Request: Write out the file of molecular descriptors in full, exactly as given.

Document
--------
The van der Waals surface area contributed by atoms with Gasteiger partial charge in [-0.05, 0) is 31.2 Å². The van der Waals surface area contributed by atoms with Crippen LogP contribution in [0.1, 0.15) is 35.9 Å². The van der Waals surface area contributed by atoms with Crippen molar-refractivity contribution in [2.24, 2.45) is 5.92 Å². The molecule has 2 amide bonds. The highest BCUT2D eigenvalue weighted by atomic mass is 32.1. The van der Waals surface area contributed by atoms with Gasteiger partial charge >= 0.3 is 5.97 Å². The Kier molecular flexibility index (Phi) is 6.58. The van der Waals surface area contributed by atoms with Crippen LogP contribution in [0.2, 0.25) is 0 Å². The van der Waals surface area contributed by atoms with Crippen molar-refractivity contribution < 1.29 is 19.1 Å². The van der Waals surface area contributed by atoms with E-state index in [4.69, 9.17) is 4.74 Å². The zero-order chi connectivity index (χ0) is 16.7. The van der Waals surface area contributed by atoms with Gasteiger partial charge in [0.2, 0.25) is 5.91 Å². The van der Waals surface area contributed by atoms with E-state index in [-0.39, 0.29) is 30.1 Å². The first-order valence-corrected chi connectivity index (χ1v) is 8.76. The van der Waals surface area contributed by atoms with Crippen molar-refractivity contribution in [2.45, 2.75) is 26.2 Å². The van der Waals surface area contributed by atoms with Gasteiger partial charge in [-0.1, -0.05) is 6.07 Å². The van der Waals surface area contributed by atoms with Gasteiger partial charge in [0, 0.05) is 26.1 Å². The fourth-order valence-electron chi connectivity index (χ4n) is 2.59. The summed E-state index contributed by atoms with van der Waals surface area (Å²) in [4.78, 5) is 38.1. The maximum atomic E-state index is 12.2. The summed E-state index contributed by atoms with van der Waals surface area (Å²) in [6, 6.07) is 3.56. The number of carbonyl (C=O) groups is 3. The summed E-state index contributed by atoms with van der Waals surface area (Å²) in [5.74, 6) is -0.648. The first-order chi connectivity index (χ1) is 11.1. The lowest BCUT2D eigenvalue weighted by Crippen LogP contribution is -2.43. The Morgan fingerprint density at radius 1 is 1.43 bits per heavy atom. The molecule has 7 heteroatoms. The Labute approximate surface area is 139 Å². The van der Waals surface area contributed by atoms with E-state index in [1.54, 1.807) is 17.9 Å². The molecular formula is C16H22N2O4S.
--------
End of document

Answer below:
The van der Waals surface area contributed by atoms with Gasteiger partial charge in [-0.05, 0) is 31.2 Å². The van der Waals surface area contributed by atoms with Crippen LogP contribution in [0.1, 0.15) is 35.9 Å². The van der Waals surface area contributed by atoms with Crippen molar-refractivity contribution in [2.24, 2.45) is 5.92 Å². The molecule has 2 amide bonds. The highest BCUT2D eigenvalue weighted by atomic mass is 32.1. The van der Waals surface area contributed by atoms with Gasteiger partial charge >= 0.3 is 5.97 Å². The Kier molecular flexibility index (Phi) is 6.58. The van der Waals surface area contributed by atoms with Crippen LogP contribution in [0.2, 0.25) is 0 Å². The van der Waals surface area contributed by atoms with Crippen molar-refractivity contribution < 1.29 is 19.1 Å². The van der Waals surface area contributed by atoms with E-state index in [4.69, 9.17) is 4.74 Å². The zero-order chi connectivity index (χ0) is 16.7. The van der Waals surface area contributed by atoms with Gasteiger partial charge in [0.2, 0.25) is 5.91 Å². The van der Waals surface area contributed by atoms with E-state index in [-0.39, 0.29) is 30.1 Å². The first-order valence-corrected chi connectivity index (χ1v) is 8.76. The van der Waals surface area contributed by atoms with Crippen molar-refractivity contribution in [2.45, 2.75) is 26.2 Å². The van der Waals surface area contributed by atoms with Gasteiger partial charge in [-0.1, -0.05) is 6.07 Å². The van der Waals surface area contributed by atoms with Gasteiger partial charge in [0, 0.05) is 26.1 Å². The fourth-order valence-electron chi connectivity index (χ4n) is 2.59. The summed E-state index contributed by atoms with van der Waals surface area (Å²) in [4.78, 5) is 38.1. The maximum atomic E-state index is 12.2. The summed E-state index contributed by atoms with van der Waals surface area (Å²) in [6, 6.07) is 3.56. The number of carbonyl (C=O) groups is 3. The summed E-state index contributed by atoms with van der Waals surface area (Å²) in [5.74, 6) is -0.648. The first-order chi connectivity index (χ1) is 11.1. The lowest BCUT2D eigenvalue weighted by Crippen LogP contribution is -2.43. The Morgan fingerprint density at radius 1 is 1.43 bits per heavy atom. The molecule has 7 heteroatoms. The Labute approximate surface area is 139 Å². The van der Waals surface area contributed by atoms with E-state index in [1.54, 1.807) is 17.9 Å². The molecular formula is C16H22N2O4S.